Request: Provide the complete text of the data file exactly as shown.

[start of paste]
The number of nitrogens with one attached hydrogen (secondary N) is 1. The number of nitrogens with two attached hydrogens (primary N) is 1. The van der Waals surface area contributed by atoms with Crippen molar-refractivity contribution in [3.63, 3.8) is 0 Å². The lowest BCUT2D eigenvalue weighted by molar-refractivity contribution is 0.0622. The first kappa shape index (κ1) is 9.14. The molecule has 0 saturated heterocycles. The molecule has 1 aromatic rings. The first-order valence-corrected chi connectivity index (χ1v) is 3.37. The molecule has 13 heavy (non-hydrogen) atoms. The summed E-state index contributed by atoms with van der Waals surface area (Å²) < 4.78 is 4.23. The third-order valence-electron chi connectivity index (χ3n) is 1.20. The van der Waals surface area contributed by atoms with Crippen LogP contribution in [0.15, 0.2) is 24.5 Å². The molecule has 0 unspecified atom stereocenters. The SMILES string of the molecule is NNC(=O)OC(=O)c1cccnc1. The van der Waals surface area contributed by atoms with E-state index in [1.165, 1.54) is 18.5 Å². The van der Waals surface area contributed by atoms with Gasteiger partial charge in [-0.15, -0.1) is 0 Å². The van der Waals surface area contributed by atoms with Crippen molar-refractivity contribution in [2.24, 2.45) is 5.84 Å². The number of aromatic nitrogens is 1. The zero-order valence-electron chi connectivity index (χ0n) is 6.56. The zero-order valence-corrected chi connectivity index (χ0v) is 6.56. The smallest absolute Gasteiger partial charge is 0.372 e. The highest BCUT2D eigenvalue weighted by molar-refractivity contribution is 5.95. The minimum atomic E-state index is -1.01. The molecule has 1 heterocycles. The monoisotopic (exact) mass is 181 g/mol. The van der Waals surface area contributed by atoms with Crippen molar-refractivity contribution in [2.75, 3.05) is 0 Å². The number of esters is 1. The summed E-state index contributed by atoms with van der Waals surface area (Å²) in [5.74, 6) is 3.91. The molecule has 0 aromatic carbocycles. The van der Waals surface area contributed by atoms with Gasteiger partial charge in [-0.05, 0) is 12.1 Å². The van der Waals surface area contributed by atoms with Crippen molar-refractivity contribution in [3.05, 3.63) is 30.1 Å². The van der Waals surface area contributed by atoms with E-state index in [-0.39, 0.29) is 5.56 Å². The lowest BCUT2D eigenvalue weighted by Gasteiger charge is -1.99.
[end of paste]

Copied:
The number of nitrogens with one attached hydrogen (secondary N) is 1. The number of nitrogens with two attached hydrogens (primary N) is 1. The van der Waals surface area contributed by atoms with Crippen molar-refractivity contribution in [3.63, 3.8) is 0 Å². The lowest BCUT2D eigenvalue weighted by molar-refractivity contribution is 0.0622. The first kappa shape index (κ1) is 9.14. The molecule has 0 saturated heterocycles. The molecule has 1 aromatic rings. The first-order valence-corrected chi connectivity index (χ1v) is 3.37. The molecule has 13 heavy (non-hydrogen) atoms. The summed E-state index contributed by atoms with van der Waals surface area (Å²) < 4.78 is 4.23. The third-order valence-electron chi connectivity index (χ3n) is 1.20. The van der Waals surface area contributed by atoms with Crippen LogP contribution in [0.15, 0.2) is 24.5 Å². The molecule has 0 unspecified atom stereocenters. The SMILES string of the molecule is NNC(=O)OC(=O)c1cccnc1. The van der Waals surface area contributed by atoms with E-state index in [1.165, 1.54) is 18.5 Å². The van der Waals surface area contributed by atoms with Gasteiger partial charge in [-0.15, -0.1) is 0 Å². The van der Waals surface area contributed by atoms with Crippen molar-refractivity contribution in [2.24, 2.45) is 5.84 Å². The number of aromatic nitrogens is 1. The zero-order valence-electron chi connectivity index (χ0n) is 6.56. The zero-order valence-corrected chi connectivity index (χ0v) is 6.56. The smallest absolute Gasteiger partial charge is 0.372 e. The highest BCUT2D eigenvalue weighted by molar-refractivity contribution is 5.95. The minimum atomic E-state index is -1.01. The molecule has 1 heterocycles. The monoisotopic (exact) mass is 181 g/mol. The van der Waals surface area contributed by atoms with Crippen molar-refractivity contribution in [2.75, 3.05) is 0 Å². The number of esters is 1. The summed E-state index contributed by atoms with van der Waals surface area (Å²) in [5.74, 6) is 3.91. The molecule has 0 aromatic carbocycles. The van der Waals surface area contributed by atoms with Gasteiger partial charge in [-0.05, 0) is 12.1 Å². The van der Waals surface area contributed by atoms with Crippen molar-refractivity contribution in [3.05, 3.63) is 30.1 Å². The van der Waals surface area contributed by atoms with E-state index in [-0.39, 0.29) is 5.56 Å². The lowest BCUT2D eigenvalue weighted by Gasteiger charge is -1.99.